Women in important roles is not new at Able. The company was founded in 1996 by Steve Laganas and his wife Eliza.  She was head of operations and legal for many years, setting a tone of equality in the workplace. The company has had a zero tolerance policy when it comes to gender discrimination and anything resembling sexual harassment since its inception.

“Sexual harassment is something that is major in society and sometimes males don’t even realize when they are doing it,” says Hackett. “The rental industry and this company aren’t immune to it. But Able protects us; we have a no-tolerance policy. I don’t experience it in the workplace, but you can’t always control how customers view us.

“Able is a growing company, our location is also growing, and we do a good job of operating as though we’re a small family company, so we always feel included and welcome. And Steve has an open door policy. I can call Steve at any time, so if I ever expressed to him that I was uncomfortable about anything, he would be the first one to address it.”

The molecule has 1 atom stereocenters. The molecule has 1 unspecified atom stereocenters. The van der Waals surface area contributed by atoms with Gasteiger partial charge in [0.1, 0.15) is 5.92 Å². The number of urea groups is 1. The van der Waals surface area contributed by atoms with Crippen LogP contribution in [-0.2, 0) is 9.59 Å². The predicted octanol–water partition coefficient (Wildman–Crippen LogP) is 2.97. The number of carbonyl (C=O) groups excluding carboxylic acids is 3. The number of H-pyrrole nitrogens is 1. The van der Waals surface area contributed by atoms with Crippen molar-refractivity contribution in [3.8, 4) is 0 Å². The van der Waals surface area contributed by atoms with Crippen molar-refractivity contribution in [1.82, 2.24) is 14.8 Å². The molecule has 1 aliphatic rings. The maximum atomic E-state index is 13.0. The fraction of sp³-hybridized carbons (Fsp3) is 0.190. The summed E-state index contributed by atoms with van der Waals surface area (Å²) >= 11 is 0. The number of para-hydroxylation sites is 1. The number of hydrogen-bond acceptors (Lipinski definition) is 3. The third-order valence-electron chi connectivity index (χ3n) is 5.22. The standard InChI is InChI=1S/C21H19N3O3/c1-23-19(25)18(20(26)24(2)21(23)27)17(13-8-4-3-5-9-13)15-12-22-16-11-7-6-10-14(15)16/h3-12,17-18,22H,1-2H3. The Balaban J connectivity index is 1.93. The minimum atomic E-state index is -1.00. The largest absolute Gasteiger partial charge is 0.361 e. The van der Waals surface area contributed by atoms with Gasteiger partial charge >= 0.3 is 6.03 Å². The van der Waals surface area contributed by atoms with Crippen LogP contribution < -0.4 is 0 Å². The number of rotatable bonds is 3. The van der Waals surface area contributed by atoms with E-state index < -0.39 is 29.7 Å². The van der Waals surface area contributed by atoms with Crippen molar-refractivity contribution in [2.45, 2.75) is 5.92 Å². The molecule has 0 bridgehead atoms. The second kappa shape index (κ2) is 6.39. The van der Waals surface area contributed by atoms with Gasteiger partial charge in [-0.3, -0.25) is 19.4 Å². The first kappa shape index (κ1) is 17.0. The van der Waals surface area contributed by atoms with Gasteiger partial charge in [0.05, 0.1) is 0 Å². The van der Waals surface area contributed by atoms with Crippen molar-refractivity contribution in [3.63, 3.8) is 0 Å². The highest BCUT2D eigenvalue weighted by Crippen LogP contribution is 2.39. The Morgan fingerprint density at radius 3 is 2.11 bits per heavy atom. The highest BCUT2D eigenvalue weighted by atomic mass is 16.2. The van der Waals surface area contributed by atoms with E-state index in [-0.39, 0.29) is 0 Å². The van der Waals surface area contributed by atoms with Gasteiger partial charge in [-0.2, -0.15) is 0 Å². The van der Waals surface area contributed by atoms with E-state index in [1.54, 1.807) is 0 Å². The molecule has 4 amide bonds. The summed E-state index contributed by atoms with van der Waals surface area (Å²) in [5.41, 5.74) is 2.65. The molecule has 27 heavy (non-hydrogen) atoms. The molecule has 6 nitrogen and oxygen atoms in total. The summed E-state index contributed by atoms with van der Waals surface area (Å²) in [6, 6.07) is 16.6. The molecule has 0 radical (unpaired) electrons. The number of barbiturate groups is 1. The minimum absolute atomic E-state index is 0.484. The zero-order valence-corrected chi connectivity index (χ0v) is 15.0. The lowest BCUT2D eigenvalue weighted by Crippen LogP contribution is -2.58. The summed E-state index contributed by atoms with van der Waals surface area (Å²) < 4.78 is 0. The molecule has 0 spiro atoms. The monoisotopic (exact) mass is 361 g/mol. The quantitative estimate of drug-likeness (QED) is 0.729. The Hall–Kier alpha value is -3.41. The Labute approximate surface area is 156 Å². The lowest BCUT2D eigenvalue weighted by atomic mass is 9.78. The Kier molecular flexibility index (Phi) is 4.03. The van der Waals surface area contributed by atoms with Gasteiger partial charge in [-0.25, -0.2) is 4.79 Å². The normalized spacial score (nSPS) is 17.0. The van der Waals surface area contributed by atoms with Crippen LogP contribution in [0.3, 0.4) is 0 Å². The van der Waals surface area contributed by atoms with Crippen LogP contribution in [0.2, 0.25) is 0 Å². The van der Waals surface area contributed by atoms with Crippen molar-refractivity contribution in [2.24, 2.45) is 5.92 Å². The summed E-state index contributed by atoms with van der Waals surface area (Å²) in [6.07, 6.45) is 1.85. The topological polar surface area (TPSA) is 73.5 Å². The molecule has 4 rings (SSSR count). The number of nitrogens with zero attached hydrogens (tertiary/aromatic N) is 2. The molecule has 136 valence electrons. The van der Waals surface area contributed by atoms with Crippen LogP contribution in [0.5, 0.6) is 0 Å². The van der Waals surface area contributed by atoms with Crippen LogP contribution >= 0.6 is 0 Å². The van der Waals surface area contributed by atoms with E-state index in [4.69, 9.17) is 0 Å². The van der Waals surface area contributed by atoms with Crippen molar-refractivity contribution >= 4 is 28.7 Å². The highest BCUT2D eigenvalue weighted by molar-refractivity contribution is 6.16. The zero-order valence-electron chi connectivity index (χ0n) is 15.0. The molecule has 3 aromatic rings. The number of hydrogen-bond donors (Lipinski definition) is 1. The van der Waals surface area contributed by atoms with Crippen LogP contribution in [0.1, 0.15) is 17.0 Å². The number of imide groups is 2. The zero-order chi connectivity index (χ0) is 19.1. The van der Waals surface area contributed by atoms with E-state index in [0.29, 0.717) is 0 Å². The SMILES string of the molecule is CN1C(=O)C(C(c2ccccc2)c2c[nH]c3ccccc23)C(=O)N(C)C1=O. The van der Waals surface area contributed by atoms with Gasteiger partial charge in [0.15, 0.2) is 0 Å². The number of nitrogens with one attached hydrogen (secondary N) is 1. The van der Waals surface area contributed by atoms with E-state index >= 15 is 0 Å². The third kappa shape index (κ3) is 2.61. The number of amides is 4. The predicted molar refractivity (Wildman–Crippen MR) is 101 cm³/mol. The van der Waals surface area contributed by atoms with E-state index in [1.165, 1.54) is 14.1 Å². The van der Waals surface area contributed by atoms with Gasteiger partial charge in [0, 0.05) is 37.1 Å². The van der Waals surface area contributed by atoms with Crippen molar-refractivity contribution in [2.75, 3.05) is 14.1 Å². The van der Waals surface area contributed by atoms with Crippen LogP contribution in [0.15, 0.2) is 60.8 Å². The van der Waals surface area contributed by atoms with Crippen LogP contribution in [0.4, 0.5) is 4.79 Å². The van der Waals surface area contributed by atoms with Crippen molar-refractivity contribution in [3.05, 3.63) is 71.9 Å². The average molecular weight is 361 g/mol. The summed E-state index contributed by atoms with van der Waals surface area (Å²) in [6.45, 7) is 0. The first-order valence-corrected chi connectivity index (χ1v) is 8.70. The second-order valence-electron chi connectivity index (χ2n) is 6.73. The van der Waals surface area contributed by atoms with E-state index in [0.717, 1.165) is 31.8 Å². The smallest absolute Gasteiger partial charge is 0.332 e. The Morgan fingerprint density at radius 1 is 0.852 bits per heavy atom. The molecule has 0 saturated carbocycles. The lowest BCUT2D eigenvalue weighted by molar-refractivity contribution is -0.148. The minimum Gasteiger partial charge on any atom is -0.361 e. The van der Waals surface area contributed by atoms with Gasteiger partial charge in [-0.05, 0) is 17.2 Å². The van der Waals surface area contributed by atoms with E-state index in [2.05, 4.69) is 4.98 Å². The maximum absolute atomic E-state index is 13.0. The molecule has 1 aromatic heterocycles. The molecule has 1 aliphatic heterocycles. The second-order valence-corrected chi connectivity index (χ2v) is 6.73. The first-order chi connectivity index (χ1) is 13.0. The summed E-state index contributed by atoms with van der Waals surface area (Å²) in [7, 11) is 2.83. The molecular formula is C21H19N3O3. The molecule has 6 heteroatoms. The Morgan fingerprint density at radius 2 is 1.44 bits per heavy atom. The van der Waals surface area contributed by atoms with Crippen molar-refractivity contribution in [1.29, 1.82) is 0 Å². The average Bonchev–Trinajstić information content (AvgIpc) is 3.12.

Gender issues aside, Hackett and Nancoo spend their time on the typical tasks involved with running a branch in a large urban area, with Edison located directly across the Hudson River from New York City. They spend time working with the customers, working with people who are in charge of inventory allotment to keep the branch equipped for their needs, coordinating with other branches, coordinating deliveries, service issues, dealing with staffing issues that might arise and basically everything that comes up at a branch.

“My biggest challenge is juggling different hats, because I kind of jump back and forth between managing the people, taking rental calls, ordering the parts, and other things,” says Hackett. “My job is so extensive that it’s hard to juggle from time to time but I like the challenge, it makes the day go by quick.”

“Sometimes customers call and they’re unhappy and we let our work speak for itself,” says Hackett. “If they call in with an equipment issue, we can have a mechanic there within an hour, I think that’s what’s turned a lot of them around and they really appreciate how fast our service department gets to them or how fast we respond and react to their issues.”

The branch deals a lot with customers on the phone but there are walk-ins, especially given the branch’s visibility on the New Jersey turnpike.

Able customers are widely varied in addition to the usual construction jobs and industrial facilities. “Our customers range from fire protection to movie production companies, masons, electric and mechanical contractors, you name it,” says Hackett. “Everybody who needs our equipment.”

And they all receive the same positive treatment.